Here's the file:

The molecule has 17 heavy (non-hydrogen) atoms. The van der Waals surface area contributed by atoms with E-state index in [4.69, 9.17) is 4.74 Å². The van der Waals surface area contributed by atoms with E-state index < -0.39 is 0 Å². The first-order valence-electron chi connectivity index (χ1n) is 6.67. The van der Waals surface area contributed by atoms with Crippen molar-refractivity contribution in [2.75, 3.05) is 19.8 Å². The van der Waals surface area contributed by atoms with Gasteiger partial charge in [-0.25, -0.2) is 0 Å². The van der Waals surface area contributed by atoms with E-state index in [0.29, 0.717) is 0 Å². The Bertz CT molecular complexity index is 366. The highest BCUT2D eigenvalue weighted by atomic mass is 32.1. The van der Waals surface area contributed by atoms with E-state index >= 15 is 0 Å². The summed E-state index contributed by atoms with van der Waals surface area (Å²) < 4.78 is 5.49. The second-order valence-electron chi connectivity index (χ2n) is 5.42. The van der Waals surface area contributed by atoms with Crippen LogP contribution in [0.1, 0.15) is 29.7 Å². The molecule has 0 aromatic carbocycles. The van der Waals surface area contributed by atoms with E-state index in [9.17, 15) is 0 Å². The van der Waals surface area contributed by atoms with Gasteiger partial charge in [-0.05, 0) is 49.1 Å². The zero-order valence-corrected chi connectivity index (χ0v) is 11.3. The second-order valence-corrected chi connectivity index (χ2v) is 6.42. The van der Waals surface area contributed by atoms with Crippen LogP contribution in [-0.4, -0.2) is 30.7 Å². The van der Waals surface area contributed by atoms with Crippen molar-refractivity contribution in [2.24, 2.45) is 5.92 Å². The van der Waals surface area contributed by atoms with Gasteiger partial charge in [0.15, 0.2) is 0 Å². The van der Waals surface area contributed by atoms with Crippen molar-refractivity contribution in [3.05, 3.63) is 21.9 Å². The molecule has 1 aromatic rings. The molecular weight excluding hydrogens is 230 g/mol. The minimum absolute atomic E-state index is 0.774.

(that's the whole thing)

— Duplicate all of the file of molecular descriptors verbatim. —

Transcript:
The molecule has 17 heavy (non-hydrogen) atoms. The van der Waals surface area contributed by atoms with E-state index in [4.69, 9.17) is 4.74 Å². The van der Waals surface area contributed by atoms with E-state index < -0.39 is 0 Å². The first-order valence-electron chi connectivity index (χ1n) is 6.67. The van der Waals surface area contributed by atoms with Crippen molar-refractivity contribution in [2.75, 3.05) is 19.8 Å². The van der Waals surface area contributed by atoms with Gasteiger partial charge in [-0.25, -0.2) is 0 Å². The van der Waals surface area contributed by atoms with E-state index in [0.29, 0.717) is 0 Å². The Bertz CT molecular complexity index is 366. The highest BCUT2D eigenvalue weighted by atomic mass is 32.1. The van der Waals surface area contributed by atoms with E-state index >= 15 is 0 Å². The summed E-state index contributed by atoms with van der Waals surface area (Å²) < 4.78 is 5.49. The second-order valence-electron chi connectivity index (χ2n) is 5.42. The van der Waals surface area contributed by atoms with Crippen LogP contribution in [0.1, 0.15) is 29.7 Å². The molecule has 0 aromatic carbocycles. The van der Waals surface area contributed by atoms with E-state index in [9.17, 15) is 0 Å². The van der Waals surface area contributed by atoms with Gasteiger partial charge in [-0.05, 0) is 49.1 Å². The zero-order valence-corrected chi connectivity index (χ0v) is 11.3. The second-order valence-corrected chi connectivity index (χ2v) is 6.42. The van der Waals surface area contributed by atoms with Crippen LogP contribution in [-0.4, -0.2) is 30.7 Å². The van der Waals surface area contributed by atoms with Crippen molar-refractivity contribution in [2.24, 2.45) is 5.92 Å². The van der Waals surface area contributed by atoms with Gasteiger partial charge in [0.15, 0.2) is 0 Å². The van der Waals surface area contributed by atoms with Crippen molar-refractivity contribution in [3.05, 3.63) is 21.9 Å². The molecule has 1 aromatic rings. The molecular weight excluding hydrogens is 230 g/mol. The minimum absolute atomic E-state index is 0.774.